– Trilarion
    May 12 at 8:40
  • @Trilarion, "one could argue" is pretty weak. But when Germany cannot find another dozen howitzers, that shows either disturbingly low stocks or not enough effort searching. I'll edit.
    – o.m.
    May 12 at 10:10
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None that I can see. The sanctions by Germany continue at the same slow pace as before. So does the military aid.

REFERENCES:

Held regular talks with 🇩🇪 Chancellor @Bundeskanzler . Talked about defensive aid, cooperation in the energy sector, increasing sanctions on the Russian aggressor. We appreciate the high level of dialogue with 🇩🇪 and support in our struggle!

Volodymyr Zelensky (President of Ukraine), Twitter, May 11, 2022: https://twitter.com/zelenskyyua/status/1524435735083995137


While visiting Kyiv yesterday, @ABaerbock [Annalena Baerbock (Foreign Minister of Germany)] stated 3 important things: 1)🇩🇪 reduces dependency on 🇷🇺 energy to zero forever, 2) Berlin plans to supply 🇺🇦 w/ modern tanks and howitzers, 3)🇩🇪 insists on full membership of 🇺🇦 in 🇪🇺. Kudos to🇩🇪, reliable friend of 🇺🇦 & strong 🇪🇺leader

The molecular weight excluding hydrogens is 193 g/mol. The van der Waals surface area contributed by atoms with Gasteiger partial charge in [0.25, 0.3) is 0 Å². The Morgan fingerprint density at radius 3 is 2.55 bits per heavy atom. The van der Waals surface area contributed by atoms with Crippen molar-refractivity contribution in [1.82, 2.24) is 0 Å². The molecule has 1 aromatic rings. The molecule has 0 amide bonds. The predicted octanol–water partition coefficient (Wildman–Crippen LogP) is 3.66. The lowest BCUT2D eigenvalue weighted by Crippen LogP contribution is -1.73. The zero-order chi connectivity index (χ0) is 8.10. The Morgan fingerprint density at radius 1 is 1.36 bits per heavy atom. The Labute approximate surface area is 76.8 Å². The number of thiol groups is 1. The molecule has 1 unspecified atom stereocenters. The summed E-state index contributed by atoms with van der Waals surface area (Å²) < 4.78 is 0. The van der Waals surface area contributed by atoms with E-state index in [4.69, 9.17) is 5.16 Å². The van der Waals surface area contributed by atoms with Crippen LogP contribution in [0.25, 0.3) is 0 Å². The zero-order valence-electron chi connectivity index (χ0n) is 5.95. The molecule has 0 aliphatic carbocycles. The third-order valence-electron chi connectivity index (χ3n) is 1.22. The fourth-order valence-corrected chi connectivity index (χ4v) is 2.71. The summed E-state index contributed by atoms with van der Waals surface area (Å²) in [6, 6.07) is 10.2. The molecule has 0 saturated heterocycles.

Halyna Yanchenko (Member of Parliament of Ukraine), Twitter, May 11, 2022: https://twitter.com/halynayanchenko/status/1524315442919182336


I’m incredibly glad to be here in free #Kyiv. The courage required of the people of Ukraine to uphold this freedom is moving. My message is clear: #Ukraine can count on our support, not only militarily and not only today. - @ABaerbock 1/2

We will also be there for #Ukraine when this war is over, when Vladimir Putin has failed to meet his goal and Ukraine is shaping its future in #freedom. Thank you @ZelenskyyUa for the warm welcome in Kyiv! - @ABaerbock 2/2

Zelensky and Baerbock

Germany at NATO (@GermanyNATO, Latest Tweets from the German Delegation to NATO). Twitter, May 10, 2022: https://mobile.twitter.com/GermanyNATO/status/1524079739027304450